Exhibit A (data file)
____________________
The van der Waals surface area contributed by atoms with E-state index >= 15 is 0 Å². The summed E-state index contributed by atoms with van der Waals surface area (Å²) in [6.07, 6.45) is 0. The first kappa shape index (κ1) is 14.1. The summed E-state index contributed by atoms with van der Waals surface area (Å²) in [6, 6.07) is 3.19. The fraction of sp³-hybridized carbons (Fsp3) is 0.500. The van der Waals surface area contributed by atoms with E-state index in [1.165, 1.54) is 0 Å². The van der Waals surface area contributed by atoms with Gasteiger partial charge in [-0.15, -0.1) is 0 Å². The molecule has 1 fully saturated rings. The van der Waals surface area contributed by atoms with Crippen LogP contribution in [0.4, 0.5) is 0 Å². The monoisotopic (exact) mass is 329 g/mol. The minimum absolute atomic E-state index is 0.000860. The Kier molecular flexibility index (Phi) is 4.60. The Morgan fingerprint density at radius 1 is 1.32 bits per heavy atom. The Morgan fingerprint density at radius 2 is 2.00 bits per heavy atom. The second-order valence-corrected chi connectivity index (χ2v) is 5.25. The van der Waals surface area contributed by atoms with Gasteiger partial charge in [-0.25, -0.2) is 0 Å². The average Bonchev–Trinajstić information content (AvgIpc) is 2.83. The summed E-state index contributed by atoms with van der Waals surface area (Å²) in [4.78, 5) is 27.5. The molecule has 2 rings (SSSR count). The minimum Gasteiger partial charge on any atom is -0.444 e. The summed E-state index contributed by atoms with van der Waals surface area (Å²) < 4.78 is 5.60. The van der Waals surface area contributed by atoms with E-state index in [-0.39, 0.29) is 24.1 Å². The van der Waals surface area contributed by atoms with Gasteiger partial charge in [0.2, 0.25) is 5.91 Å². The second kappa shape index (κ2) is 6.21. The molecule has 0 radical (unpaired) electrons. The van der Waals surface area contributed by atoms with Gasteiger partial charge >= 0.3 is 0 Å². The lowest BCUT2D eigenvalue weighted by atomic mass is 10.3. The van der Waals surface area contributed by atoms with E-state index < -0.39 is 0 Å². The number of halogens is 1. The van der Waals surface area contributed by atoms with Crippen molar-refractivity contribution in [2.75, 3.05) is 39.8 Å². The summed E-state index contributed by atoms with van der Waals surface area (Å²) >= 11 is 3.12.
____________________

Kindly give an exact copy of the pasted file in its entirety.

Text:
The van der Waals surface area contributed by atoms with E-state index >= 15 is 0 Å². The summed E-state index contributed by atoms with van der Waals surface area (Å²) in [6.07, 6.45) is 0. The first kappa shape index (κ1) is 14.1. The summed E-state index contributed by atoms with van der Waals surface area (Å²) in [6, 6.07) is 3.19. The fraction of sp³-hybridized carbons (Fsp3) is 0.500. The van der Waals surface area contributed by atoms with E-state index in [1.165, 1.54) is 0 Å². The van der Waals surface area contributed by atoms with Gasteiger partial charge in [-0.15, -0.1) is 0 Å². The molecule has 1 fully saturated rings. The van der Waals surface area contributed by atoms with Crippen LogP contribution in [0.4, 0.5) is 0 Å². The monoisotopic (exact) mass is 329 g/mol. The minimum absolute atomic E-state index is 0.000860. The Kier molecular flexibility index (Phi) is 4.60. The Morgan fingerprint density at radius 1 is 1.32 bits per heavy atom. The Morgan fingerprint density at radius 2 is 2.00 bits per heavy atom. The second-order valence-corrected chi connectivity index (χ2v) is 5.25. The van der Waals surface area contributed by atoms with Gasteiger partial charge in [-0.25, -0.2) is 0 Å². The average Bonchev–Trinajstić information content (AvgIpc) is 2.83. The summed E-state index contributed by atoms with van der Waals surface area (Å²) in [4.78, 5) is 27.5. The molecule has 2 rings (SSSR count). The minimum Gasteiger partial charge on any atom is -0.444 e. The summed E-state index contributed by atoms with van der Waals surface area (Å²) < 4.78 is 5.60. The van der Waals surface area contributed by atoms with E-state index in [-0.39, 0.29) is 24.1 Å². The van der Waals surface area contributed by atoms with Gasteiger partial charge in [0.2, 0.25) is 5.91 Å². The second kappa shape index (κ2) is 6.21. The molecule has 0 radical (unpaired) electrons. The van der Waals surface area contributed by atoms with Gasteiger partial charge >= 0.3 is 0 Å². The lowest BCUT2D eigenvalue weighted by atomic mass is 10.3. The van der Waals surface area contributed by atoms with E-state index < -0.39 is 0 Å². The number of halogens is 1. The van der Waals surface area contributed by atoms with Crippen molar-refractivity contribution in [2.75, 3.05) is 39.8 Å². The summed E-state index contributed by atoms with van der Waals surface area (Å²) >= 11 is 3.12.